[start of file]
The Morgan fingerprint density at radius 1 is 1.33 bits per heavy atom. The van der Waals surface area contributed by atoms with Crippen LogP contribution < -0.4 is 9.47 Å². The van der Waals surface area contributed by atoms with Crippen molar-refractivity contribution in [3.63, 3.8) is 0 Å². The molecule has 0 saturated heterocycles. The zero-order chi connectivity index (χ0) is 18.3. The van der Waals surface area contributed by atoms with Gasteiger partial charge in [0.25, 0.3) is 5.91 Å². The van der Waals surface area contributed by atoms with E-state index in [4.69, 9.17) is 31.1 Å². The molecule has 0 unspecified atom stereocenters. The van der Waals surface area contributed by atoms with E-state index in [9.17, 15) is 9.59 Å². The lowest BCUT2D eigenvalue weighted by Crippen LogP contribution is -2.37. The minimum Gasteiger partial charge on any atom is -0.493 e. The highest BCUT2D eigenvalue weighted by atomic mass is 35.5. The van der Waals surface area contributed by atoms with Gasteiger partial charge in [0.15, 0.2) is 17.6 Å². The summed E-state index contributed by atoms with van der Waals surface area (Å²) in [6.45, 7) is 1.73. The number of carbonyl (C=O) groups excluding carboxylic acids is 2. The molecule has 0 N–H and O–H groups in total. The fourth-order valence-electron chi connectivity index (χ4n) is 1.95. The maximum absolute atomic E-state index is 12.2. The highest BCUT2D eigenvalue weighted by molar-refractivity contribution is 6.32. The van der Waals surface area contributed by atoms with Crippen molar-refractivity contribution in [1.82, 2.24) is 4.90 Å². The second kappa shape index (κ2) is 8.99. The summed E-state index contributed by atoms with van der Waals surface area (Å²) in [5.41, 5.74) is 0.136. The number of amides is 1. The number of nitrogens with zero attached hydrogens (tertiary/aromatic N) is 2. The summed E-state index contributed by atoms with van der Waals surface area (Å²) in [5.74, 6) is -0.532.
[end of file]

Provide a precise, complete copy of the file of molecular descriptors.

The Morgan fingerprint density at radius 1 is 1.33 bits per heavy atom. The van der Waals surface area contributed by atoms with Crippen LogP contribution < -0.4 is 9.47 Å². The van der Waals surface area contributed by atoms with Crippen molar-refractivity contribution in [3.63, 3.8) is 0 Å². The molecule has 0 saturated heterocycles. The zero-order chi connectivity index (χ0) is 18.3. The van der Waals surface area contributed by atoms with Gasteiger partial charge in [0.25, 0.3) is 5.91 Å². The van der Waals surface area contributed by atoms with E-state index in [4.69, 9.17) is 31.1 Å². The molecule has 0 unspecified atom stereocenters. The van der Waals surface area contributed by atoms with E-state index in [9.17, 15) is 9.59 Å². The lowest BCUT2D eigenvalue weighted by Crippen LogP contribution is -2.37. The minimum Gasteiger partial charge on any atom is -0.493 e. The highest BCUT2D eigenvalue weighted by atomic mass is 35.5. The van der Waals surface area contributed by atoms with Gasteiger partial charge in [0.15, 0.2) is 17.6 Å². The summed E-state index contributed by atoms with van der Waals surface area (Å²) in [6.45, 7) is 1.73. The number of carbonyl (C=O) groups excluding carboxylic acids is 2. The molecule has 0 N–H and O–H groups in total. The fourth-order valence-electron chi connectivity index (χ4n) is 1.95. The maximum absolute atomic E-state index is 12.2. The highest BCUT2D eigenvalue weighted by molar-refractivity contribution is 6.32. The van der Waals surface area contributed by atoms with Crippen molar-refractivity contribution in [1.82, 2.24) is 4.90 Å². The second kappa shape index (κ2) is 8.99. The summed E-state index contributed by atoms with van der Waals surface area (Å²) in [5.41, 5.74) is 0.136. The number of amides is 1. The number of nitrogens with zero attached hydrogens (tertiary/aromatic N) is 2. The summed E-state index contributed by atoms with van der Waals surface area (Å²) in [5.74, 6) is -0.532.